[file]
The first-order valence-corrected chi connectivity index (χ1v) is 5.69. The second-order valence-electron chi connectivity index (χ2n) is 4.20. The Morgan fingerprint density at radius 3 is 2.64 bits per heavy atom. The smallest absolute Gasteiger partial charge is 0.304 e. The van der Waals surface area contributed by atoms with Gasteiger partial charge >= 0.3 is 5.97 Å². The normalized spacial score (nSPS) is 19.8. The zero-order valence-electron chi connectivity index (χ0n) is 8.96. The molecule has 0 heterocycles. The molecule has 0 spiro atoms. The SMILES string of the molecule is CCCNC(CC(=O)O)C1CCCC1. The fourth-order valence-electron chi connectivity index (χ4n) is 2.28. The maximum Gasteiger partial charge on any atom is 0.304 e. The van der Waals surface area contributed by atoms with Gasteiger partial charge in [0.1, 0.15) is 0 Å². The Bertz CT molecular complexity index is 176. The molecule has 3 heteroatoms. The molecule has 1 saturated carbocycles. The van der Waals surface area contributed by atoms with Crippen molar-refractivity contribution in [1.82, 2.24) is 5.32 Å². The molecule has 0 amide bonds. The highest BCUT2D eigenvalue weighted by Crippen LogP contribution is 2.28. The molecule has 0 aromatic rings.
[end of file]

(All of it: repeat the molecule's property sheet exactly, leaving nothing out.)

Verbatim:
The first-order valence-corrected chi connectivity index (χ1v) is 5.69. The second-order valence-electron chi connectivity index (χ2n) is 4.20. The Morgan fingerprint density at radius 3 is 2.64 bits per heavy atom. The smallest absolute Gasteiger partial charge is 0.304 e. The van der Waals surface area contributed by atoms with Gasteiger partial charge >= 0.3 is 5.97 Å². The normalized spacial score (nSPS) is 19.8. The zero-order valence-electron chi connectivity index (χ0n) is 8.96. The molecule has 0 heterocycles. The molecule has 0 spiro atoms. The SMILES string of the molecule is CCCNC(CC(=O)O)C1CCCC1. The fourth-order valence-electron chi connectivity index (χ4n) is 2.28. The maximum Gasteiger partial charge on any atom is 0.304 e. The van der Waals surface area contributed by atoms with Gasteiger partial charge in [0.1, 0.15) is 0 Å². The Bertz CT molecular complexity index is 176. The molecule has 3 heteroatoms. The molecule has 1 saturated carbocycles. The van der Waals surface area contributed by atoms with Crippen molar-refractivity contribution in [1.82, 2.24) is 5.32 Å². The molecule has 0 amide bonds. The highest BCUT2D eigenvalue weighted by Crippen LogP contribution is 2.28. The molecule has 0 aromatic rings.